solar_arrayBased on the estimates presented in their paper, Trudel and Berlinguette estimate that their new eletrolyzer will deliver results comparable to current techniques but at a cost of about one-one-thousandth the norm. The implications for clean, renewable energy,  such as wind or solar generators, could be enormous. Not only would it be far cheaper and more efficient, there would be far less toxic waste materials produced.

Not only that, but another major stumbling block for clean energy could be overcome. As is the case with just about any type of renewable power source – wind, solar, tidal – is that it is dependent on conditions which limit when power can be generated. But stored hydrogen energy can be used at anytime and could easily replace gas and coal, just as long as the production process is cost-effective.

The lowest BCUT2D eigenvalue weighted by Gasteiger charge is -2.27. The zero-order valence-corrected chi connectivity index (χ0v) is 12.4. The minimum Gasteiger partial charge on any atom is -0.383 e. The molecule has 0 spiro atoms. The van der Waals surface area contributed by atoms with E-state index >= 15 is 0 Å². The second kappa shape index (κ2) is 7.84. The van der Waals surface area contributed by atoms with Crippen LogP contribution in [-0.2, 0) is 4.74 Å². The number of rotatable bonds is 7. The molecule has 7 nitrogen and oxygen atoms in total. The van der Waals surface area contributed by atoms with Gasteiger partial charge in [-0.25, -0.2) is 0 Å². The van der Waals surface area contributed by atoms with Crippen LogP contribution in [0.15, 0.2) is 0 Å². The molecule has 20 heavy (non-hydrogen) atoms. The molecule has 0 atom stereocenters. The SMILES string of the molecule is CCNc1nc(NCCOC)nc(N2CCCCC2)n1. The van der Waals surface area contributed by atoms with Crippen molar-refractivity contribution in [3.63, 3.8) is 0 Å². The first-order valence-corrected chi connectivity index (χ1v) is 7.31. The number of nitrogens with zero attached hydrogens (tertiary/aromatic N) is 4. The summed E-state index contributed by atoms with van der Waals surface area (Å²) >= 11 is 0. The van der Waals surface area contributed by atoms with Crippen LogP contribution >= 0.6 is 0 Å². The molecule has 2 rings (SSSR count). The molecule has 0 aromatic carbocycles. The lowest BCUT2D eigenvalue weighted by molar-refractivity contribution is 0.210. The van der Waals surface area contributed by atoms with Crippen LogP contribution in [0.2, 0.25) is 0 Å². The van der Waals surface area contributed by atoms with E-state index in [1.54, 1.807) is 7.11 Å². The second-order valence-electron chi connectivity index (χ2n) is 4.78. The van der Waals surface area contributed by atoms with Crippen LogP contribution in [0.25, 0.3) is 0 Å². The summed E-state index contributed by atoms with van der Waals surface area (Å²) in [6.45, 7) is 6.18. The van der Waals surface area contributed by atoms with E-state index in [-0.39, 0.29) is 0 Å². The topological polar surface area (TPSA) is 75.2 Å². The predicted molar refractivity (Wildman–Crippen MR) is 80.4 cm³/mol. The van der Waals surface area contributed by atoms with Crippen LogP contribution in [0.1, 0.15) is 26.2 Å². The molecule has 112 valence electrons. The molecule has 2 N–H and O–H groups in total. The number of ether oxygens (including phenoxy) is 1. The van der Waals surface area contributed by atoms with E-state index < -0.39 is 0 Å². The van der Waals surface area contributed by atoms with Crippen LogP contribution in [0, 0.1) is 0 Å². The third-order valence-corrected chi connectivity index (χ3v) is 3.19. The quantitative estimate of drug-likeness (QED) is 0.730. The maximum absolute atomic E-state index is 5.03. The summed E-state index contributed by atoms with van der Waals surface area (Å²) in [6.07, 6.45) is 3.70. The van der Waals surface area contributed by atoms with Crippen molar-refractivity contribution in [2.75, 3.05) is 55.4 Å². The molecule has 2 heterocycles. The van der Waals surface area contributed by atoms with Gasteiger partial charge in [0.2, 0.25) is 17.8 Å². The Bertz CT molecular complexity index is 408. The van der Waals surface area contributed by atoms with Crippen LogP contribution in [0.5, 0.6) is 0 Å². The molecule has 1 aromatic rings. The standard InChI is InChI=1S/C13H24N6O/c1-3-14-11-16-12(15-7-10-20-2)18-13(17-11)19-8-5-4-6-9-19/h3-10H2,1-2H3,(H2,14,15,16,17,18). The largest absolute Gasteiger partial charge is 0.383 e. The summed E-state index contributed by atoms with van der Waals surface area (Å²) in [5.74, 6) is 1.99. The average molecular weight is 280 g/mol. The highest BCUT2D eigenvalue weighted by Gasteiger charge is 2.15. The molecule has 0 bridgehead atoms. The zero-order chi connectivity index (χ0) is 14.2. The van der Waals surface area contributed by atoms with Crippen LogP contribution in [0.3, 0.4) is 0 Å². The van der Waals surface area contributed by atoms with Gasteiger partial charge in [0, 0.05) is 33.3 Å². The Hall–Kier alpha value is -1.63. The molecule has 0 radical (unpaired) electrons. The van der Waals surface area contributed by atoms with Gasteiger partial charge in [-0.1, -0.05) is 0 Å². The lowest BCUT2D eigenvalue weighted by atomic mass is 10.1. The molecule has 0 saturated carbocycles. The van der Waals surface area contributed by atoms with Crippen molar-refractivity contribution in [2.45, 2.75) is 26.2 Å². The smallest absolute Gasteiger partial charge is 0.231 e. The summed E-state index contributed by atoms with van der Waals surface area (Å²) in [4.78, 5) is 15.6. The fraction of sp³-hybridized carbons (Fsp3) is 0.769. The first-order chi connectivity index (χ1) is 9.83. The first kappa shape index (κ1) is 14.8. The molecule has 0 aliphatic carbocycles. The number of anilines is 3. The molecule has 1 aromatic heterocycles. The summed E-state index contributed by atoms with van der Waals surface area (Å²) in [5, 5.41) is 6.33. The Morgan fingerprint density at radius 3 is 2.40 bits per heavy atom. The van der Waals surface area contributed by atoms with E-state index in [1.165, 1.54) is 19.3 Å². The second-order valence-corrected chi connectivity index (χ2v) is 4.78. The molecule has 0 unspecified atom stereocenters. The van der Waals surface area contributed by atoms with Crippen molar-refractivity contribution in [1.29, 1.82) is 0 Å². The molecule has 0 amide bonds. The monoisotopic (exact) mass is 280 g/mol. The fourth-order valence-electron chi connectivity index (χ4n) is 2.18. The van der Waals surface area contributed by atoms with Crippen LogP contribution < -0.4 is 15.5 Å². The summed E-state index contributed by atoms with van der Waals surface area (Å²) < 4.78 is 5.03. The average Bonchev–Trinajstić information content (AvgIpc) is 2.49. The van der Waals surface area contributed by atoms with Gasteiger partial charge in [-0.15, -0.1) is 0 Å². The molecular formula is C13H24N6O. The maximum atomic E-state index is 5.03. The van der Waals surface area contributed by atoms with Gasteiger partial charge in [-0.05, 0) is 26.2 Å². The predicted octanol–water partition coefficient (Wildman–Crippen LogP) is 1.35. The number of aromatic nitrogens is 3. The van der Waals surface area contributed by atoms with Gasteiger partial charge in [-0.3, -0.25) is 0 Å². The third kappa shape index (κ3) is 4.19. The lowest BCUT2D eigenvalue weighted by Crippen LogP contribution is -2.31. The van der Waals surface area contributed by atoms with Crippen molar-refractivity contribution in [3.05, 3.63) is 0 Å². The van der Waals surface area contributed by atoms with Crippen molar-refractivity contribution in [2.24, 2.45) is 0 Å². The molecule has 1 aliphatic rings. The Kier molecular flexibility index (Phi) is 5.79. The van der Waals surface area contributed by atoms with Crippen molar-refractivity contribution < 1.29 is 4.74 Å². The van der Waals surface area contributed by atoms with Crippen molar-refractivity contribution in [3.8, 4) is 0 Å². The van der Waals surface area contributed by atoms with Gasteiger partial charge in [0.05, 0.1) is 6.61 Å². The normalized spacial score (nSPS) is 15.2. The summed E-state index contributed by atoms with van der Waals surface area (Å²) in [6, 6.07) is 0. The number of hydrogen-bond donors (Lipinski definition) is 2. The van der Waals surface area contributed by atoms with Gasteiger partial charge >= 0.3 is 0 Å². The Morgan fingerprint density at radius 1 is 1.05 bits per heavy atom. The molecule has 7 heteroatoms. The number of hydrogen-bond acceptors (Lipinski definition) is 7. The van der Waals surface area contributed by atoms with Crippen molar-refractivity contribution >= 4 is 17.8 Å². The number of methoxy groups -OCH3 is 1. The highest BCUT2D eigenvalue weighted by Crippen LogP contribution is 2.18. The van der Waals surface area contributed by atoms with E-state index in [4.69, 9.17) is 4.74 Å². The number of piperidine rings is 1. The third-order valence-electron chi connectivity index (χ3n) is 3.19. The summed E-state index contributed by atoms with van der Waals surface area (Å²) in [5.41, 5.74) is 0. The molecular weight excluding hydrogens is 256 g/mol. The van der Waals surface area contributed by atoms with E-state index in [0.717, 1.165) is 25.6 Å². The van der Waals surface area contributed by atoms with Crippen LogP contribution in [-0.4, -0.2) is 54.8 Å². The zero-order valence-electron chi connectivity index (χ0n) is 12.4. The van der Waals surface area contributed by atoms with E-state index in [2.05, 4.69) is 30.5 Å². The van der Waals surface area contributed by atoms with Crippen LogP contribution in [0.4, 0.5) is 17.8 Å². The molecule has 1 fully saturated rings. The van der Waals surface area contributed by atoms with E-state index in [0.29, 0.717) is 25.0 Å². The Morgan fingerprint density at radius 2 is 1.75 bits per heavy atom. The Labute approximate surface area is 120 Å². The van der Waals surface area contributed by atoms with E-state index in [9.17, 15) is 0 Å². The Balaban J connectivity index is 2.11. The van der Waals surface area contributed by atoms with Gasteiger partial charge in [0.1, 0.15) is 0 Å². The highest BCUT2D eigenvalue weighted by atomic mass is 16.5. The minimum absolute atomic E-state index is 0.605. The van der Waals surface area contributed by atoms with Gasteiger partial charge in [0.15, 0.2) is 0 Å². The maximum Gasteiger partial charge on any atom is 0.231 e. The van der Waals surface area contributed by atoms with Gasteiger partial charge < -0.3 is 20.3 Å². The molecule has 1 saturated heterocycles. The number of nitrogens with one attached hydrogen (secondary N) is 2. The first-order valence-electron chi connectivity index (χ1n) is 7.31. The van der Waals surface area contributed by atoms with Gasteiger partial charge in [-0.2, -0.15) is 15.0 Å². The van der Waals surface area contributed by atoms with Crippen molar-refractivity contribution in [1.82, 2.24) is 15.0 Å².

hydrogencarAs Berlinguette himself pointed out, making and electrolyzer cost-effective means being able to produce power on demand and to scale:

If you think of a wind turbine producing electricity at two o’clock in the morning, there’s no one around to actually use that electricity, so it just gets dumped. If you could set that up with an electrolyzer, you could convert that electricity into hydrogen, then the next day, when there is demand, you can sell that electricity at a premium during periods of high demand.

In anticipation of the inevitable investment this will attract, Berlinguette and Trudel have already formed a company called FireWater Fuel Corp. to market their work and expect to have a commercially available electrolyzer by next year. So for those of you with money to invest and a socially-responsible, environmental outlook, get out your check books out and be prepared to invest!